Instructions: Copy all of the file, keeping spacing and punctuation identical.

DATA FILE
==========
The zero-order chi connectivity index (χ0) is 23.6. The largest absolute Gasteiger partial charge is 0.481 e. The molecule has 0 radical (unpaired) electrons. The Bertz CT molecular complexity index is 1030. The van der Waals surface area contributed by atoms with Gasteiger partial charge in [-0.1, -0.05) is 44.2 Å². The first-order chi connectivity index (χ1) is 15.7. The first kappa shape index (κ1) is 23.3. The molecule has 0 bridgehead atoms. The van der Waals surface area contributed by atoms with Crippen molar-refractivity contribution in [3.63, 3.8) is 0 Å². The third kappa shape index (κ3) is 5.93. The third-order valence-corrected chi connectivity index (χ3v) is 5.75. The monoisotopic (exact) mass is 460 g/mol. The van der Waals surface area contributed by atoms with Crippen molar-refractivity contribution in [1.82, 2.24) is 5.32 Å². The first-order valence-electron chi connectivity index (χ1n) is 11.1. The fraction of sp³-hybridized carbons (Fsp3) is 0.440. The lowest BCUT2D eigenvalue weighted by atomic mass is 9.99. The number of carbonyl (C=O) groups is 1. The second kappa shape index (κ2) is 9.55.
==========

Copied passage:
The zero-order chi connectivity index (χ0) is 23.6. The largest absolute Gasteiger partial charge is 0.481 e. The molecule has 0 radical (unpaired) electrons. The Bertz CT molecular complexity index is 1030. The van der Waals surface area contributed by atoms with Gasteiger partial charge in [-0.1, -0.05) is 44.2 Å². The first-order chi connectivity index (χ1) is 15.7. The first kappa shape index (κ1) is 23.3. The molecule has 0 bridgehead atoms. The van der Waals surface area contributed by atoms with Crippen molar-refractivity contribution in [3.63, 3.8) is 0 Å². The third kappa shape index (κ3) is 5.93. The third-order valence-corrected chi connectivity index (χ3v) is 5.75. The monoisotopic (exact) mass is 460 g/mol. The van der Waals surface area contributed by atoms with Crippen molar-refractivity contribution in [1.82, 2.24) is 5.32 Å². The first-order valence-electron chi connectivity index (χ1n) is 11.1. The fraction of sp³-hybridized carbons (Fsp3) is 0.440. The lowest BCUT2D eigenvalue weighted by atomic mass is 9.99. The number of carbonyl (C=O) groups is 1. The second kappa shape index (κ2) is 9.55.